Monday, July 10, 2006

Traffic Log Patterns

On log patterns...

"About 10 years ago, I showed that the popularity of a website's pages followed a power law. Briefly stated, a few pages on a website were extremely popular, a larger set was moderately popular, and the vast majority constituted the "long tail" of low-traffic pages.

Mathematically, the Zipf curve is a straight line on a double-logarithmic diagram, when we plot pages with their popularity rank on the x-axis and their number of hits on the y-axis.

The old analyses showed that this same distribution also described both the number of incoming references to a website from other sites and the outgoing traffic from a company's employees.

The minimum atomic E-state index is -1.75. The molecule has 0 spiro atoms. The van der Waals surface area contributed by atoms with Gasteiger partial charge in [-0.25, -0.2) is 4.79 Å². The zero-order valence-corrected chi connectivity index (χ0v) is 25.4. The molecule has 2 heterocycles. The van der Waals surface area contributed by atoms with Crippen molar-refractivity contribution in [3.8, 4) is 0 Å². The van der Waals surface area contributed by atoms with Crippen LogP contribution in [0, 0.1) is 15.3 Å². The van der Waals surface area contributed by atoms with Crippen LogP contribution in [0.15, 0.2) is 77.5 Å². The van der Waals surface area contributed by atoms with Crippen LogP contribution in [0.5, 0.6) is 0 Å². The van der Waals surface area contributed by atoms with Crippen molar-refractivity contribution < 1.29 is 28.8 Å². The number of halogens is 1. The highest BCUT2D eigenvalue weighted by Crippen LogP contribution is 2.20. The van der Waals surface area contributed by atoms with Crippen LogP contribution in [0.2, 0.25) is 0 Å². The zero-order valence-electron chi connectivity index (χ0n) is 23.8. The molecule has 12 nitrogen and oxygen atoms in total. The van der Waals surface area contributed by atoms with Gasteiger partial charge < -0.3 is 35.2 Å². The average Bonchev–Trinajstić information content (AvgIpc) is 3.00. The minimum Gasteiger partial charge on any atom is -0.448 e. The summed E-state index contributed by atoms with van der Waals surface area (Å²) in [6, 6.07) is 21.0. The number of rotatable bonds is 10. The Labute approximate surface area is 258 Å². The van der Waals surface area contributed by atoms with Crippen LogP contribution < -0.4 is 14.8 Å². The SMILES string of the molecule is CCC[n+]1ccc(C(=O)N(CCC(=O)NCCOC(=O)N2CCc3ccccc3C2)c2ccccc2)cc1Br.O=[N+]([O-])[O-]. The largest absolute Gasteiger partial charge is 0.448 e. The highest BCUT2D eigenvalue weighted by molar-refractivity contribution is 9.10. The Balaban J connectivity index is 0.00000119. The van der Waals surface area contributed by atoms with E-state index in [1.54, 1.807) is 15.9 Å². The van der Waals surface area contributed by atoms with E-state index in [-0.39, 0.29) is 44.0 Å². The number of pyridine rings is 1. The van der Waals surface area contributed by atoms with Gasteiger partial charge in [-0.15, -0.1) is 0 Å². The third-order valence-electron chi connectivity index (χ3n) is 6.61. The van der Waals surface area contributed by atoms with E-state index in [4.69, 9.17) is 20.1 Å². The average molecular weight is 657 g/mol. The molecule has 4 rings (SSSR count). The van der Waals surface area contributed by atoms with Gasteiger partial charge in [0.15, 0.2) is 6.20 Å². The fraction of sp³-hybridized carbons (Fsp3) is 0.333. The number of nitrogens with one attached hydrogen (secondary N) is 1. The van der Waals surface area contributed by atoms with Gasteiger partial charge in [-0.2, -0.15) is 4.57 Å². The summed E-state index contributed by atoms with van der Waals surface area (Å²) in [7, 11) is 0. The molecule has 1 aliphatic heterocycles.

Do these findings continue to hold today? The Web is now 2,200 times bigger, so traffic patterns might have changed. I decided to find out.

Page Popularity
The following chart shows useit.com traffic during a recent eight-week period. Each dot represents one page, and the pages are sorted by popularity. The most popular page (the homepage) got 261,024 pageviews.
For the most popular 350 pages, the empirical data follows the theory remarkably well. Thereafter, however, the data trails off and the next 700 pages have less traffic than predicted. Also, in theory, there should have been about a quarter-million additional pages with low traffic, but I simply haven't gotten around to writing that much."   continued ...   (Via useit)



Traffic ranking. - User Interface Design, Human Computer Interaction (HCI), Ergonomics

Traffic ranking

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